Jumia Group, one of the leading e-commerce platforms in Africa, has announced the launch of a fund to support its staff and a 25% pay cut for its co-CEOs during COVID-19 crisis.

The two announcements are additional actions Jumia is taking to support the fight against coronavirus pandemic. Previously, Jumia had donated half a million face masks to health workers in African countries, adopted contactless delivery and cashless payment option, and increased hygiene and safety standards in its daily operations.

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  • According to Jumia, the newly launched fund is made possible through voluntary, anonymous donations from its employees. And it will support frontline staff, who are working across Jumia's delivery hubs and warehouses during COVID-19 crisis.

    Massimiliano Spalazzi, the CEO of Jumia Nigeria, told benjamindada.com that the frontline staff are critical to Jumia operation. "I call them Jumia Heroes," he said. "They are the people enabling us to continue to serve our customers by completing all the orders we receive."

    Similarly, Jumia co-CEOs and founders, Jeremy Hodara and Sacha Poignonnec, are reducing their salary by 25% during the pandemic to support the company.

    The last few weeks have been unprecedented, with the COVID-19 crisis affecting the lives and livelihoods of millions of people. We have taken major actions for our team, consumers, partners and communities.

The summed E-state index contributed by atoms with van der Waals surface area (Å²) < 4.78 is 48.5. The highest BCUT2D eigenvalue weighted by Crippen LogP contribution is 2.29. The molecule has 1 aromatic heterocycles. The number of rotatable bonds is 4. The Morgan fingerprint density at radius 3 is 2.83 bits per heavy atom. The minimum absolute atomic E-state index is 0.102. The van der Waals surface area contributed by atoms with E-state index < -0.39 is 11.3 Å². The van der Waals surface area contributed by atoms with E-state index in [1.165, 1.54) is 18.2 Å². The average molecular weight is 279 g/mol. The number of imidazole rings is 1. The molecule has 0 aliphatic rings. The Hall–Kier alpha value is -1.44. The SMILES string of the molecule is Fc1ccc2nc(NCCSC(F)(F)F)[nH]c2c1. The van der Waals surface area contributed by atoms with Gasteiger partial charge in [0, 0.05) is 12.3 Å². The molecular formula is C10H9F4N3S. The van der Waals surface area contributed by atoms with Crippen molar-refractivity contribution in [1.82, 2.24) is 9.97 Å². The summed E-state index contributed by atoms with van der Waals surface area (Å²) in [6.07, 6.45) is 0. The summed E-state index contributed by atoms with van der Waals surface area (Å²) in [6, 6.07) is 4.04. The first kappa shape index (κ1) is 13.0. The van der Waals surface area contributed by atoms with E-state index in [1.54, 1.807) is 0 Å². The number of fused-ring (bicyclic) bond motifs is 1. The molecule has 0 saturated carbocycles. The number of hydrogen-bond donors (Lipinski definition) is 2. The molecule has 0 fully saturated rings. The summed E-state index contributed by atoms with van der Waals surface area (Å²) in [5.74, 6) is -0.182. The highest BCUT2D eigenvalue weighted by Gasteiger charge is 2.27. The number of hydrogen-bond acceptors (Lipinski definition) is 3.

These are also times of great solidarity at Jumia. We will come out of this strong both as a team and as a company.

    —Jeremy Hodara and Sacha Poignonnec, co-founders of Jumia

    It is pertinent to note that Rocket Internet—the German company that started Jumia in 2012—has sold its remaining stake in the company, thereby making MTN the largest shareholder in the e-commerce company.

    Reuters reported on Thursday that Rocket Internet, which had held an 11% stake in Jumia Group as of November 8, 2019 sold its holding between then and the onset of the coronavirus crisis.

    Bettin Curtze, Head of Finance and Investments at Rocket Internet, said the proceeds from the holdings sale were included in the $2.3 billion net cash the company reported as of March 31, 2020.

    The shares of Jumia, which went public on April 12, 2019, has been on a downward slope. Falling from as high as $46 per share as of May 2, 2019 to $2.9 per share as of April 3, 2020.

    Many things have contributed to the downward slope of Jumia's share price, including internal fraud, but the scathing report published by Andrew Left, a short-seller and publisher of Citron Research, dent the performance of the 'Amazon of Africa' on the New York Stock Exchange.